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District Court Denies Motion To Withdraw the Reference In Nortel, May Consider Renewed Motion At A Later Time

SNMP Research Int’l, Inc. v. Nortel Networks, Inc. (In re Nortel Networks, Inc.), No. 15-449 (LPS), 2015 WL 5275966 (D. Del. Sept. 9, 2015)

Chief Judge Stark of the District Court of Delaware recently denied a motion to withdraw the reference of an adversary proceeding in the cross-border bankruptcy case of In re Nortel Networks, Inc.  The Court held that due to the infancy of the proceeding and the Bankruptcy Court’s familiarity with the issues, the Bankruptcy Court would be better suited to preside over the proceeding until, if ever, a jury trial becomes necessary.

SNMP Research Int’l Inc. (“SNMP”), a creditor of one of Nortel Networks, Inc.’s United States subsidiaries (the “Debtors”), filed an adversary complaint in the Delaware Bankruptcy Court against Debtors and Avaya, Inc. (“Avaya”), alleging core claims against the Debtors and non-core claims against Avaya related to alleged unauthorized use of SNMP’s intellectual property.  SNMP then filed a motion to withdraw the reference in the District Court of Delaware, which forms the basis of this Memorandum.

The Delaware District Court has non-exclusive original jurisdiction of civil proceedings arising under title 11 of the United States Code in Delaware, but the Court refers those cases to Bankruptcy Court.  Nonetheless, the District Court may (and must) withdraw that reference in certain situations.  See 28 U.S.C. § 157(d).  Withdrawal of the reference is mandatory where “substantial and material” consideration of federal non-bankruptcy law is necessary to resolve the case or proceeding.  Op. at 5.  “[S]ubstantial and material” consideration is “meaningful consideration” rather than “simple application” of well-settled law.  Id.  In contrast, withdrawal of the reference is permissive where the party seeking withdrawal demonstrates cause to overcome the presumption that “Congress intended to have bankruptcy proceedings adjudicated in the bankruptcy court….”  Id. at 4 (citing Hatzel & Buehler, Inc. v. Cen. Hudson Gas & Elec. Corp., 106 B.R. 367, 371 (D. Del. 1989)).  When determining if cause exists, courts in the Third Circuit consider the following factors: promoting uniformity in bankruptcy administration, reducing forum shopping and confusion, fostering economical use of the debtors’ and creditors’ resources, and expediting the bankruptcy process.  Id. at 8 (citing In re Pruitt, 910 F.2d 1160, 1168 (3d Cir. 1990)).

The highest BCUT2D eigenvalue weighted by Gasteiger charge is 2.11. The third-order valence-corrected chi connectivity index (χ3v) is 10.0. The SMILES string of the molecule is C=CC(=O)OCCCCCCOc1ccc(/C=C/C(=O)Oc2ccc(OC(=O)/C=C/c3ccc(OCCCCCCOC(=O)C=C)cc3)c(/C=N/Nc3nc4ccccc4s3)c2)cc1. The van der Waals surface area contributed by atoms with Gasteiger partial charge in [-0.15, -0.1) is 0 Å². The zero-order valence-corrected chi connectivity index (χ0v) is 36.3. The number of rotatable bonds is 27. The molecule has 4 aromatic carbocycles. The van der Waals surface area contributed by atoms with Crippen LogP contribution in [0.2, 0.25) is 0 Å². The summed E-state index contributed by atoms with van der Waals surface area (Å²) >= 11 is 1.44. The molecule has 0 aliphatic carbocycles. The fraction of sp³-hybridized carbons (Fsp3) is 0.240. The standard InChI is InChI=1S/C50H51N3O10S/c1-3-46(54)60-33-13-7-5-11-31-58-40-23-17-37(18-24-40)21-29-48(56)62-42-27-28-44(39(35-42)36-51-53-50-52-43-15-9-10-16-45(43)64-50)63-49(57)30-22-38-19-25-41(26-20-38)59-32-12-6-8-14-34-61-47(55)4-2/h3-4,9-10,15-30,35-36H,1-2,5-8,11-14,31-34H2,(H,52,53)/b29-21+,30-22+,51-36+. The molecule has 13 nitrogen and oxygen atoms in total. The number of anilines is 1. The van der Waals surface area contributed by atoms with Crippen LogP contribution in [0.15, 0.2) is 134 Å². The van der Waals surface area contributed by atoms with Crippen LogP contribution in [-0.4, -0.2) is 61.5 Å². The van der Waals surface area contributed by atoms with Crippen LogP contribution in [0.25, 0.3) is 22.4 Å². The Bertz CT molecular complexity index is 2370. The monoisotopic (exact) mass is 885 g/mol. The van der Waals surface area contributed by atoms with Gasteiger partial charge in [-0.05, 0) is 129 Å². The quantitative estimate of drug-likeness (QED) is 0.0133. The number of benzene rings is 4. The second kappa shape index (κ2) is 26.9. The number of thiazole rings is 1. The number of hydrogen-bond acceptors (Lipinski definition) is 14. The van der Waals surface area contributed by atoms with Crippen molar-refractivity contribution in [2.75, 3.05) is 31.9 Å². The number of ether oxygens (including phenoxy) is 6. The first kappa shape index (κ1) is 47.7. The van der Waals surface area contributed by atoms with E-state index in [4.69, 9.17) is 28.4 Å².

The Court concluded that mandatory withdrawal was unwarranted in this case.  SNMP’s claims required simple application of the Copyright Act to the facts rather than “deciphering or interpreting the [non-bankruptcy] law.”  Id. at 6.  Additionally, the Court found the potential questions of first impression raised by the Debtors (seeking to add international affiliates as third parties) too uncertain and speculative to mandate withdrawal.  See Fed. R. Civ. P. 14; Op. at 6-7.  Simply put, SNMP failed to show that “substantial and material” consideration of federal non-bankruptcy law would be required.

The Court also declined to use its discretion to withdraw the case, primarily finding that judicial efficiency would be best served by the Bankruptcy Court presiding over the proceeding due to its familiarity with the issues and parties.  The Court also reasoned that, to the extent the Bankruptcy Court enters final judgment only on the core issues, judicial uniformity would not be greatly impaired.  Finally, the Court held that, while SNMP may have a right to a jury trial for its non-core claims against Avaya, only when and if the parties or the Bankruptcy Judge determines that there are “genuine issues of material fact which should be tried to a jury” would the District Court consider granting a renewed motion for withdrawal.  Op. at 13.